Since writing about my own experience of a social hangover, I have found out that I am not the only one to experience this and have spent a lot of time thinking about it. This is the physical and mental shutdown that I can experience after times of extreme social demand, where I am left struggling to face the world around.
At this time of year, the likelihood of social hangovers are much greater as everyone
Here is what I am trying to avoid and deal with social hangovers
- Identify social demanding situations. I now am actively working out what situations I find difficult, and thinking of ways that I can achieve the same outcome in a different way. For me, this means avoiding free-flow group discussions where possible and providing my input before / after the discussion
- Enlist a social ally. Finding someone who I can tell about the things I find challenging and the support I need to get through it. They can then be my social support to get me through situations I find demanding and avoid compounding difficult situations by unintentionally adding to the demand when I am struggling. I have found this has been the greatest help, as I no longer feel that same level of fear that I did when I felt I was in it on my own.
- Find out what to expect. A much as possible, taking the time to find out what is going to happen so that there are no unexpected surprises. This way I can process things ahead of time, and work out my responses. I find it much easier to cope with social situations when I know what to think
- Be selective with social events. For me, this means saying no to invites to many social events, especially when there are a large number of socially demanding situations looming. Previously I would try to do it all – now I realise that I need to limit myself otherwise I will end up not enjoying anything and I will end up in a state where I can’t deal with anything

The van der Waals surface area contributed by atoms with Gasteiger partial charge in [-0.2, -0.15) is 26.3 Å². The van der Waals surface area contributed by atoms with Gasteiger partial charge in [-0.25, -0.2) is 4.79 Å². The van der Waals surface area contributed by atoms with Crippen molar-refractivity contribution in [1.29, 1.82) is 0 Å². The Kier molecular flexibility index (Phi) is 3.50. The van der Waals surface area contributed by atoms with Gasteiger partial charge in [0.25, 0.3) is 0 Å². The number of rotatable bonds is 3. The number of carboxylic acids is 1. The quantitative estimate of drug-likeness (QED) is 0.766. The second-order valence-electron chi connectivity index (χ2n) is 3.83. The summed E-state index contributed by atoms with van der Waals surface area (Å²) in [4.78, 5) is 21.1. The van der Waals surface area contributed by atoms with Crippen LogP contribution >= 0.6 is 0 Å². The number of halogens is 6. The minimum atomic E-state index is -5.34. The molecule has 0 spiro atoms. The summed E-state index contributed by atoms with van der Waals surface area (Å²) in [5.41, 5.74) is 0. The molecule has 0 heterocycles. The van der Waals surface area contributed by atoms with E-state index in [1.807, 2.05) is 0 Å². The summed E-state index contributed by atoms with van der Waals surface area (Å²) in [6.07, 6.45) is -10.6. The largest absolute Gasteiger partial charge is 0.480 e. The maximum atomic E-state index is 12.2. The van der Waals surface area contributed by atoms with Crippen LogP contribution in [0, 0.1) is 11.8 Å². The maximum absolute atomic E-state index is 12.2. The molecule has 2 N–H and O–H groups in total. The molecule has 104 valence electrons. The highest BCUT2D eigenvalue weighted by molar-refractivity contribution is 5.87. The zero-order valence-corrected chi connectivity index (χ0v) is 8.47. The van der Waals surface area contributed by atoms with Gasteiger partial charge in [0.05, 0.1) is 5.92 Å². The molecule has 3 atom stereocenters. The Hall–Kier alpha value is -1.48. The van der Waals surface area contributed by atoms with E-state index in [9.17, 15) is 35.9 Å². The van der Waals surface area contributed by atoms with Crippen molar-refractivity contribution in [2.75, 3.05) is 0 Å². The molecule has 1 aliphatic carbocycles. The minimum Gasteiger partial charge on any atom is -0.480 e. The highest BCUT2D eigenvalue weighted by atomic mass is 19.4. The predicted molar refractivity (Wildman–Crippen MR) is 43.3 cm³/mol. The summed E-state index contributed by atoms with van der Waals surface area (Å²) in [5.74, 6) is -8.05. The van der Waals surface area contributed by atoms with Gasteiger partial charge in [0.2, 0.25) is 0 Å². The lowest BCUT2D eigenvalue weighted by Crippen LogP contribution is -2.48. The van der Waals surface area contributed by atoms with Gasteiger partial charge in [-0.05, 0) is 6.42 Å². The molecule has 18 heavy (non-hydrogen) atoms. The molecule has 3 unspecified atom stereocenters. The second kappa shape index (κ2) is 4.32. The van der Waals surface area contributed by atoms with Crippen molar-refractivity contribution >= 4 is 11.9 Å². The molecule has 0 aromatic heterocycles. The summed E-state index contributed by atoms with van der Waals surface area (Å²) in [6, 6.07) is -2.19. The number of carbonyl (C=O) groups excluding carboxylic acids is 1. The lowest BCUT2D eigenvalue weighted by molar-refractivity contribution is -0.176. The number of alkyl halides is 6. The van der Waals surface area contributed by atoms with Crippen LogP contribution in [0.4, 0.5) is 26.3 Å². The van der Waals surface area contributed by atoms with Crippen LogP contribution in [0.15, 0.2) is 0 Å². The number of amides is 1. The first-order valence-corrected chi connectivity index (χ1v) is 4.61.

- Take time-out to detox. Ensuring that I balance the socially demanding situations with downtime and activities that help self-regulate my social anxiety. For me this is putting time aside for activities that help to relax me – like gardening, listening to music, watching telly, cataloguing my photo collection and more recently Pokemon TCG.
- Have an emergency plan. Socially demanding situations can’t always be managed or avoided, and sometimes the lure of some situation is so great that the risk of a social hangover is something that I am willing to take on. I have people ready to step up when it all gets too much an I am in danger of self-saboutaging as my anxiety gets out of control. I also know the signs that it is time for me to remove myself from the world in order to regain my composure and top up on my resilience.
After 40 odd years, I am still learning about my own social limits and what it takes to help me through socially demanding situations. These tips have started to make a change for me, and I am sure that there are many more to be added to the list. I have no desire to become a social butterfly, but with some careful planning and management, I do hope to reduce the frequency and impact of my social hangovers